- Movement specificity matters, so if you want to be better on one leg or two legs, training on a flywheel should mirror that need.
- General power development matters as well. Train for overall strength and power and don’t get lost in specificity only.
- Keep in mind that movement variability is still important to avoid mismanaging stresses and risking those potential wear-and-tear overuse injuries.
The most interesting study in all of the research on jump performance is the handball paper published a few years ago. We like it because the machine was less specific to jumping, as well as the Polish study, which experimented with different loads of inertia and jump performance. Both enhanced vertical jump performance; specifically, the countermovement jump where a lot of us make our money. There was also some unique research on patients who were forced to be in bed for extended periods of time and their rate of jump improvement compared to the control group. Anyone dealing with post-surgical clients who need to “catch up” might be interested in the results.
Profiling Good Candidates for Flywheel Sessions
A bad jumper with a poor training background will get better doing nearly anything, but well-trained athletes who are good at a few things are the main population coaches care about. How do we make the good great, and how do we make the great the best? Getting athletes better is easy when they are new to training, but how do you give your athletes an advantage if everyone else is training hard and smart? Information dissemination is arguably easier and more widespread than ever, so it’s becoming more important to keep experimenting, testing, evaluating, and adjusting.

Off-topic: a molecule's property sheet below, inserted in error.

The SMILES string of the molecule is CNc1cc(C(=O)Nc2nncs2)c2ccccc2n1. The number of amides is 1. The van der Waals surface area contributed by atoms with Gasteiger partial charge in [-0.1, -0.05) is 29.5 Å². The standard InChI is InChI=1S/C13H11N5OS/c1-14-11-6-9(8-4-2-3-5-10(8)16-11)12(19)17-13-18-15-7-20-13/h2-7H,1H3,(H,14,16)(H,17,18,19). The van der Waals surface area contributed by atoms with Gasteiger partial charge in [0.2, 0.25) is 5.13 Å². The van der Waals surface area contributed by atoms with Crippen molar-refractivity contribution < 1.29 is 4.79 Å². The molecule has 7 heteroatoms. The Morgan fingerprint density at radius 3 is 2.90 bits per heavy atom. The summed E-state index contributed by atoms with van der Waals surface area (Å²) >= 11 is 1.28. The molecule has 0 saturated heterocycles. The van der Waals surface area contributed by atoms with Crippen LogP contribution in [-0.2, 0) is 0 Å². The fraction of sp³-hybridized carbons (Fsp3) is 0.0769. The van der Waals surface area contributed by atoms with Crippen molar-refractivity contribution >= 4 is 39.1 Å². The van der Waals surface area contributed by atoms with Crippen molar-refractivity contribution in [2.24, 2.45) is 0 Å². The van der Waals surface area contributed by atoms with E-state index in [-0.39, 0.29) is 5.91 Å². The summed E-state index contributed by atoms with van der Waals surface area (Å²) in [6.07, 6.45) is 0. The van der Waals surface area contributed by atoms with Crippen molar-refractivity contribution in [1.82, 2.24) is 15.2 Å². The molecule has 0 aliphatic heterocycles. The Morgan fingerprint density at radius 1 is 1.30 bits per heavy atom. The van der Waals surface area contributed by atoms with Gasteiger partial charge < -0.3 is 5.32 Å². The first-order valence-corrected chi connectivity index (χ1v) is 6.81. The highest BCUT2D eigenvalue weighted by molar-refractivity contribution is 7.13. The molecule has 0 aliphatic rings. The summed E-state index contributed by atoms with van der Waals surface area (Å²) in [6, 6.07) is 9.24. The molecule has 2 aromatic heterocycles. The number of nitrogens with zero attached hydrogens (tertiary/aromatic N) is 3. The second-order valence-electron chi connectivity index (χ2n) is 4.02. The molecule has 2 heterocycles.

From testing jumps with force plates we found that athletes with poor jump performances tend to have problems storing and releasing energy. If an athlete is unable to handle the eccentric forces of the descent (pre-jump), they will have a difficult time braking, reversing direction, and applying force with any appreciable effort. Traditional methods of improving these abilities still make up the majority of our training, but incorporating a tool that is almost perfectly designed to improve these qualities simply makes sense to us.
Video 1. Testing athletes using force plates with dumbbell jump exercises has a lot of value. A main goal with our jump testing is to profile who may be a great responder to loaded jumps with flywheels.
If you want to profile clients, you must spend a little time and invest in proper equipment. Eye tests are a thing of the past and some simple equipment can get the job done, but some of the tech out there now is a game changer. The addition of quality force plates this past year has made a huge difference in our ability to profile a client. We can compare static (squat jump) and dynamic (countermovement jump) jumping to categorize athletes using the Eccentric Utilization Ratio. Using advanced or simply more metrics does add a little bit of work for coaches at first, but in the long run, analysis improves results because the way an athlete jumps dictates how a training program will help, or not.